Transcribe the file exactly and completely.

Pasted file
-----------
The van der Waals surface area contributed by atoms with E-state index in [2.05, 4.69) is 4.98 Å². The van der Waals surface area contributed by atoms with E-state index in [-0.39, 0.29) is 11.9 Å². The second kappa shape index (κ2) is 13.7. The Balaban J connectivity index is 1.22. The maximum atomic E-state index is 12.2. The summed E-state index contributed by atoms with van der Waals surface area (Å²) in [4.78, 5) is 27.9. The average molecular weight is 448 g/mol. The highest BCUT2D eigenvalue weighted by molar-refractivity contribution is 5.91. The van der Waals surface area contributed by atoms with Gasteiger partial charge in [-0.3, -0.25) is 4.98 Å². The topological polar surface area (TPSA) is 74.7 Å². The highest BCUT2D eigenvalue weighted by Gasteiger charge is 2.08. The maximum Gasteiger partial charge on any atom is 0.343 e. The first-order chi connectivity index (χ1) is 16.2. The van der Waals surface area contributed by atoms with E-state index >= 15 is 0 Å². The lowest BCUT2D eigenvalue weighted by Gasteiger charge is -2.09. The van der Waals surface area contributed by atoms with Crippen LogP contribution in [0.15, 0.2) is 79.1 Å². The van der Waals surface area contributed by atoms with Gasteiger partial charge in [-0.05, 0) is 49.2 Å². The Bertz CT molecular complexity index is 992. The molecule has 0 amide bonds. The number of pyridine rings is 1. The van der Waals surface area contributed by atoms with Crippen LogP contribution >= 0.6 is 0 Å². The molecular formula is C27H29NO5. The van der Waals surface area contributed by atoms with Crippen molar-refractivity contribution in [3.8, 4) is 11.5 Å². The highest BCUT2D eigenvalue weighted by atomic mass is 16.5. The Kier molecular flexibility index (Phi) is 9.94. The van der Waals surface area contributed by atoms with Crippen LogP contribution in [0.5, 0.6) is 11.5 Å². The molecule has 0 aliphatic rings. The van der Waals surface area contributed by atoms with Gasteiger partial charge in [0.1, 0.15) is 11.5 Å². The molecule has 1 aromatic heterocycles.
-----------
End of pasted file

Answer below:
The van der Waals surface area contributed by atoms with E-state index in [2.05, 4.69) is 4.98 Å². The van der Waals surface area contributed by atoms with E-state index in [-0.39, 0.29) is 11.9 Å². The second kappa shape index (κ2) is 13.7. The Balaban J connectivity index is 1.22. The maximum atomic E-state index is 12.2. The summed E-state index contributed by atoms with van der Waals surface area (Å²) in [4.78, 5) is 27.9. The average molecular weight is 448 g/mol. The highest BCUT2D eigenvalue weighted by molar-refractivity contribution is 5.91. The van der Waals surface area contributed by atoms with Gasteiger partial charge in [-0.3, -0.25) is 4.98 Å². The topological polar surface area (TPSA) is 74.7 Å². The highest BCUT2D eigenvalue weighted by Gasteiger charge is 2.08. The maximum Gasteiger partial charge on any atom is 0.343 e. The first-order chi connectivity index (χ1) is 16.2. The van der Waals surface area contributed by atoms with E-state index >= 15 is 0 Å². The lowest BCUT2D eigenvalue weighted by Gasteiger charge is -2.09. The van der Waals surface area contributed by atoms with Crippen LogP contribution in [0.15, 0.2) is 79.1 Å². The van der Waals surface area contributed by atoms with Gasteiger partial charge in [-0.05, 0) is 49.2 Å². The Bertz CT molecular complexity index is 992. The molecule has 0 amide bonds. The number of pyridine rings is 1. The van der Waals surface area contributed by atoms with Crippen LogP contribution >= 0.6 is 0 Å². The molecular formula is C27H29NO5. The van der Waals surface area contributed by atoms with Crippen molar-refractivity contribution in [3.8, 4) is 11.5 Å². The highest BCUT2D eigenvalue weighted by atomic mass is 16.5. The Kier molecular flexibility index (Phi) is 9.94. The van der Waals surface area contributed by atoms with Crippen LogP contribution in [0.5, 0.6) is 11.5 Å². The molecule has 0 aliphatic rings. The van der Waals surface area contributed by atoms with Gasteiger partial charge in [0.1, 0.15) is 11.5 Å². The molecule has 1 aromatic heterocycles.